In a video released on the 7th of December 2015 on the Criterion Collection Youtube channel, Sean Baker holds a copy of Ken Loach’s masterpiece, Kez, and states, “I’m going to be making a film with kids soon, and this is one of the greatest films ever, so I’m definitely going to want to revisit this”. Baker’s research and awareness of the works of his predecessors permits him to defy W.C Fields’ age-old trope “Never work with kids or animals” and create something beautiful: An intimate stay with a poor, single mother and her kid in a Florida motel — Sean is an exemplary filmmaker, and has made one of the best films of the year.
So, my first port of call, casting. Newcomer Bria Vinaite plays Halley, a single mother, living scam-to-scam (I can’t say paycheck-to-paycheck; she doesn’t get one) and trick-to-trick out of a small room in a giant, purple motel. Vinaite’s performance perfectly balances the two characters Halley must play in order to survive: fun, sweet Mum (for her child) and hardened, unrelenting urban survivalist (for them both). Brooklynn Prince plays Moonee, Halley’s Daughter, and, with their performances supported by realistic dialogue, every time they’re on screen, both together and separately, we’re gifted profound slices of a life none of us would wish for ourselves. I’m talking about sending your own kid and her friends off to beg for food. I’m talking about teaching them inappropriate dance moves to modern music with lyrics kids shouldn’t be exposed to, or bonding over swimwear selfies. Their situation is different to mine, and I feel it’s one of my responsibilities as a relatively privileged person to be at least aware of people like Halley and Moonee so that one day I might act compassionately — slice-of-life films often have this effect.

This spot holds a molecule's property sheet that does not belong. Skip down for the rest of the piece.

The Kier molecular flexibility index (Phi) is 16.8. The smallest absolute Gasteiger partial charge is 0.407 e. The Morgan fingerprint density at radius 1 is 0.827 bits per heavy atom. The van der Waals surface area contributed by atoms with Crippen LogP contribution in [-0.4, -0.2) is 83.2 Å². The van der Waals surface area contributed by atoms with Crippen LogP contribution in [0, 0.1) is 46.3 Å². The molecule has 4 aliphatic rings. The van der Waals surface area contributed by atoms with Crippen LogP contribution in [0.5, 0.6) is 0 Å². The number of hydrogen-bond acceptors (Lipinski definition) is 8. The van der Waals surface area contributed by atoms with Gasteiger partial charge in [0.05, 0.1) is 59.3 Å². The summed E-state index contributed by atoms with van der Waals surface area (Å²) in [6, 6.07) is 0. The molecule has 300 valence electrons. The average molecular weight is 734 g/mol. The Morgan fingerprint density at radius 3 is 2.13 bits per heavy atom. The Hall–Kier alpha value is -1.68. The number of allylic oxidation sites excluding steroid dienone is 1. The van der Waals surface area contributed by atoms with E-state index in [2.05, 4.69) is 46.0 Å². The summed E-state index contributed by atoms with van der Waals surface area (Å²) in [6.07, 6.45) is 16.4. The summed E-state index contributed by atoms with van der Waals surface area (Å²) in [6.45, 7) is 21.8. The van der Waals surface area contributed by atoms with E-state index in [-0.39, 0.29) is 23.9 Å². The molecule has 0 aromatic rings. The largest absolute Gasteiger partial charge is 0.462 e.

I can’t describe much how good the performances are without entering into hyperbole, so please, please see them yourself. All the kids, Willem Dafoe (Bobby, the motel manager), and all the smaller parts are perfectly gritty, yet human. I think my favourite films are funny AND something: The Florida Project’s characters are humanised by how much excellent dialogue we get, with a lot of it being hilarious, so the film is funny AND dramatic, or funny AND poignant. The kids are always roaming around, going on adventures. They giggle playfully as they spit onto a neighbours car, they make fart noises with their hands under the stairs, they run to a nearby field and cower under a tree, “I didn’t think it would rain!”. Bobby’s strife with trying to keep his tourist destination motel descending into becoming a homeless shelter is oddly comedic too.
Calling the film beautiful would be incorrect in a lot of critic’s eyes because of where else that word is often used. Using beautiful, people think of Star Wars-like vistas. Here, it’s difficult to describe downtrodden motels and waffle houses as beautiful (if you were there, it would be the last word to come to mind), yet Baker makes The Florida Project a perfectly beautiful film. Using a squat, wide aspect ratio film, low angles, and a range of static and dynamic camera movements, Baker creates a world for these kids and makes them the biggest stars in it ie. fills the shots with their faces a lot. Shots outside are bright and vibrantly colourful (Orange world, purple motel, Balamory-esque derelict houses); it’s the kids play area, and they have the most fun here. Inside, they’re locked in the bathroom, or sat bored in the dark — inside is an adult space, you have to worry here about food and rent.
The combination of a relatively unknown cast with something to prove, the excellent plotline that builds and pays-off perfectly, and the gorgeous film design (location scouting, costumes, grading etc.) come together to create something that will be nominated for Oscars and recognised as a victory for independent filmmaking: from Tangerine, to here. This story has purpose, it’s entertainment coupled with activism.
Great job Sean. 9.2/10.